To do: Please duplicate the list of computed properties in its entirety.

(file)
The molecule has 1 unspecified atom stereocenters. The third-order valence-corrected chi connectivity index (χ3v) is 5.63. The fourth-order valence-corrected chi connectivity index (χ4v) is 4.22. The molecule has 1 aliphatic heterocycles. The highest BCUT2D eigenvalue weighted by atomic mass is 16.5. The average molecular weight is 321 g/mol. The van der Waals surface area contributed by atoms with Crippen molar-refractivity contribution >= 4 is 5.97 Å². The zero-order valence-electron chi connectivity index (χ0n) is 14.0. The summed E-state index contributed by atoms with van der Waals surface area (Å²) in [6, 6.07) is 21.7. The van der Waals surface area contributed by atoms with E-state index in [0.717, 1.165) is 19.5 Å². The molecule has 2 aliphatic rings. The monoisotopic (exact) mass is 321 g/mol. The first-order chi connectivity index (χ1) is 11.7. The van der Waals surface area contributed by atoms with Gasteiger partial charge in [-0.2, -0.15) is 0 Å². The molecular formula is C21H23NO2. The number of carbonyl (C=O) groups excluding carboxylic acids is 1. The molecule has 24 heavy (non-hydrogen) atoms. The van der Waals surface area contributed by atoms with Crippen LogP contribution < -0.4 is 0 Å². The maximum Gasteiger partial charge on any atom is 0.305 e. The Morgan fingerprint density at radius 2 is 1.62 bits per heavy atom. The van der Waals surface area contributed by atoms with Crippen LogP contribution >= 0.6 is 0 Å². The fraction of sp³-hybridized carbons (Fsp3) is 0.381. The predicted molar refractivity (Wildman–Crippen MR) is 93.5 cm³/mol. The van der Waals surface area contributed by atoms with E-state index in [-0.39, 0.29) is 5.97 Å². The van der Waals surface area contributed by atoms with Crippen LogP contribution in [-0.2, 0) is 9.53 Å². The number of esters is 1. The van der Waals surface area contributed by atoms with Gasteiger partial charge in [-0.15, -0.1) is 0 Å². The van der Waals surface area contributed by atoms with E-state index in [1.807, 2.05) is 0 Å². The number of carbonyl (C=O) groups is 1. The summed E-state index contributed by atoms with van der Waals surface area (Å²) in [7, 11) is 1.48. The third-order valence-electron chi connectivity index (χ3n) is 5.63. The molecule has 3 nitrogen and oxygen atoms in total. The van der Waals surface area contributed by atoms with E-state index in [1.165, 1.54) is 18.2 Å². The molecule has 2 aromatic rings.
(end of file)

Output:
The molecule has 1 unspecified atom stereocenters. The third-order valence-corrected chi connectivity index (χ3v) is 5.63. The fourth-order valence-corrected chi connectivity index (χ4v) is 4.22. The molecule has 1 aliphatic heterocycles. The highest BCUT2D eigenvalue weighted by atomic mass is 16.5. The average molecular weight is 321 g/mol. The van der Waals surface area contributed by atoms with Crippen molar-refractivity contribution >= 4 is 5.97 Å². The zero-order valence-electron chi connectivity index (χ0n) is 14.0. The summed E-state index contributed by atoms with van der Waals surface area (Å²) in [6, 6.07) is 21.7. The van der Waals surface area contributed by atoms with E-state index in [0.717, 1.165) is 19.5 Å². The molecule has 2 aliphatic rings. The monoisotopic (exact) mass is 321 g/mol. The first-order chi connectivity index (χ1) is 11.7. The van der Waals surface area contributed by atoms with Gasteiger partial charge in [-0.2, -0.15) is 0 Å². The molecular formula is C21H23NO2. The number of carbonyl (C=O) groups excluding carboxylic acids is 1. The molecule has 24 heavy (non-hydrogen) atoms. The van der Waals surface area contributed by atoms with Crippen LogP contribution < -0.4 is 0 Å². The maximum Gasteiger partial charge on any atom is 0.305 e. The Morgan fingerprint density at radius 2 is 1.62 bits per heavy atom. The van der Waals surface area contributed by atoms with Crippen LogP contribution >= 0.6 is 0 Å². The fraction of sp³-hybridized carbons (Fsp3) is 0.381. The predicted molar refractivity (Wildman–Crippen MR) is 93.5 cm³/mol. The van der Waals surface area contributed by atoms with E-state index in [-0.39, 0.29) is 5.97 Å². The van der Waals surface area contributed by atoms with Crippen LogP contribution in [-0.2, 0) is 9.53 Å². The number of esters is 1. The van der Waals surface area contributed by atoms with Gasteiger partial charge in [-0.15, -0.1) is 0 Å². The van der Waals surface area contributed by atoms with E-state index in [1.807, 2.05) is 0 Å². The number of carbonyl (C=O) groups is 1. The summed E-state index contributed by atoms with van der Waals surface area (Å²) in [7, 11) is 1.48. The third-order valence-electron chi connectivity index (χ3n) is 5.63. The molecule has 3 nitrogen and oxygen atoms in total. The van der Waals surface area contributed by atoms with E-state index in [1.165, 1.54) is 18.2 Å². The molecule has 2 aromatic rings.